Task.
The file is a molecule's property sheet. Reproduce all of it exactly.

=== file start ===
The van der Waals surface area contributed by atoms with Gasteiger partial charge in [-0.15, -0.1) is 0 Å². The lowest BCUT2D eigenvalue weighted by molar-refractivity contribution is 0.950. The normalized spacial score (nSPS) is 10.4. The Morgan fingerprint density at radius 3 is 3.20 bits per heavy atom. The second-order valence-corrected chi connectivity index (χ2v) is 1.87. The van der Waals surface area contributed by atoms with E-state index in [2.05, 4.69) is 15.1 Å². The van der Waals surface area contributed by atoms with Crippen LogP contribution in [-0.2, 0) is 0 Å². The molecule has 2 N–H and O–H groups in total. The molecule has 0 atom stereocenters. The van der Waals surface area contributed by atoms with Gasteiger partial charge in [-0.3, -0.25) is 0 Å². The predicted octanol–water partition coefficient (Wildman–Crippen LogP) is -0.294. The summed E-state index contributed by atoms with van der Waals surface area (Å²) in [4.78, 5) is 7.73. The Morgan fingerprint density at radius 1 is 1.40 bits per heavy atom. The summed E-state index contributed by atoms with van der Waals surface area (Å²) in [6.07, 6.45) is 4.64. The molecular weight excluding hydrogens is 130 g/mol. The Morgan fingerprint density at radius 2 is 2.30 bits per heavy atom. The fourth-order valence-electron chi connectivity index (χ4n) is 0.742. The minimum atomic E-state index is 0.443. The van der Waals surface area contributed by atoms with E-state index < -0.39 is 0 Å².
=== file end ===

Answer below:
The van der Waals surface area contributed by atoms with Gasteiger partial charge in [-0.15, -0.1) is 0 Å². The lowest BCUT2D eigenvalue weighted by molar-refractivity contribution is 0.950. The normalized spacial score (nSPS) is 10.4. The Morgan fingerprint density at radius 3 is 3.20 bits per heavy atom. The second-order valence-corrected chi connectivity index (χ2v) is 1.87. The van der Waals surface area contributed by atoms with E-state index in [2.05, 4.69) is 15.1 Å². The van der Waals surface area contributed by atoms with Crippen LogP contribution in [-0.2, 0) is 0 Å². The molecule has 2 N–H and O–H groups in total. The molecule has 0 atom stereocenters. The van der Waals surface area contributed by atoms with Gasteiger partial charge in [-0.3, -0.25) is 0 Å². The predicted octanol–water partition coefficient (Wildman–Crippen LogP) is -0.294. The summed E-state index contributed by atoms with van der Waals surface area (Å²) in [4.78, 5) is 7.73. The Morgan fingerprint density at radius 1 is 1.40 bits per heavy atom. The summed E-state index contributed by atoms with van der Waals surface area (Å²) in [6.07, 6.45) is 4.64. The molecular weight excluding hydrogens is 130 g/mol. The Morgan fingerprint density at radius 2 is 2.30 bits per heavy atom. The fourth-order valence-electron chi connectivity index (χ4n) is 0.742. The minimum atomic E-state index is 0.443. The van der Waals surface area contributed by atoms with E-state index < -0.39 is 0 Å².